Larchmont Temple Chevra Torah

Questioning faith in the parsha

Vayeishev

11.27.2010/20 Kislev 5771
Modern Author: S.Y. Agnon “Fable of the Goat

KOSHI: What does father Jacob’s response to his sons’ question (is that your son’s tunic?) teach us about love in the family of Israel? What does the story teach us—as Israel—about finding our way/coming home?

Parashah Overview (Genesis 37:1-40:23)

  • Jacob is shown to favor his son Joseph, whom the other brothers resent. Joseph has dreams of grandeur. (Genesis 37:1-11)
  • After Joseph’s brothers had gone to tend the flocks in Shechem, Jacob sends Joseph to report on them. The brothers decide against murdering Joseph but instead sell him into slavery. After he is shown Joseph’s coat of many colors, which had been dipped in the blood of a kid, Jacob is led to believe that Joseph has been killed by a beast. (Genesis 37:12-35)
  • Tamar successively marries two of Judah’s sons, each of whom dies. Judah does not permit her levirate marriage to his youngest son. She deceives Judah into impregnating her. (Genesis 38:1-30)
  • God is with Joseph in Egypt until the wife of his master, Potiphar, accuses him of rape, whereupon Joseph is imprisoned. (Genesis 39:1-40:23)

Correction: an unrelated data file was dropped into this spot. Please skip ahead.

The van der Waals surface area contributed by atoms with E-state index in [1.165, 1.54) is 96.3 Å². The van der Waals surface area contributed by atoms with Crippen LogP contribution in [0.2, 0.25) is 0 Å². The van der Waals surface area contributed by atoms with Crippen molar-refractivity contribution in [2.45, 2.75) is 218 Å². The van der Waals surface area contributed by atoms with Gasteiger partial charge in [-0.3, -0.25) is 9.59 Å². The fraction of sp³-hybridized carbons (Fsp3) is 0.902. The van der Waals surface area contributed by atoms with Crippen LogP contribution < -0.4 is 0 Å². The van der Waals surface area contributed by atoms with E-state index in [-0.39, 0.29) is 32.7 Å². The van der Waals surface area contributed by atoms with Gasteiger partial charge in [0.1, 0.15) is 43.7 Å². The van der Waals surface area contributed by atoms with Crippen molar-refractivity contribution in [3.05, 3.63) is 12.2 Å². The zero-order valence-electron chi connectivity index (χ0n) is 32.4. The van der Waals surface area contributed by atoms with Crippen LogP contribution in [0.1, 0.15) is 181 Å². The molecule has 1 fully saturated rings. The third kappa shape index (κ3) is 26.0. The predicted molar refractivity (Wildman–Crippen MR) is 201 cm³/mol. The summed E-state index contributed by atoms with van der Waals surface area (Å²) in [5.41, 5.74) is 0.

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3 responses to “Vayeishev

  1. Pingback: Sant’ Angelo, by Arthur Miller « Larchmont Temple Chevra Torah

  2. Pingback: S.Y. Agnon: Fable of the Goat « Larchmont Temple Chevra Torah

  3. Emily November 28, 2010 at 9:19 pm

    I was particularly taken when Reb Sirk said, “Blind Isaac still sees the future, but Jacob is blinded by his deception.”

    Makes me thing how Jacob’s life is one of the most tragic in the Torah — he never escapes the mistakes of his youth, his children hate him, etc. etc.

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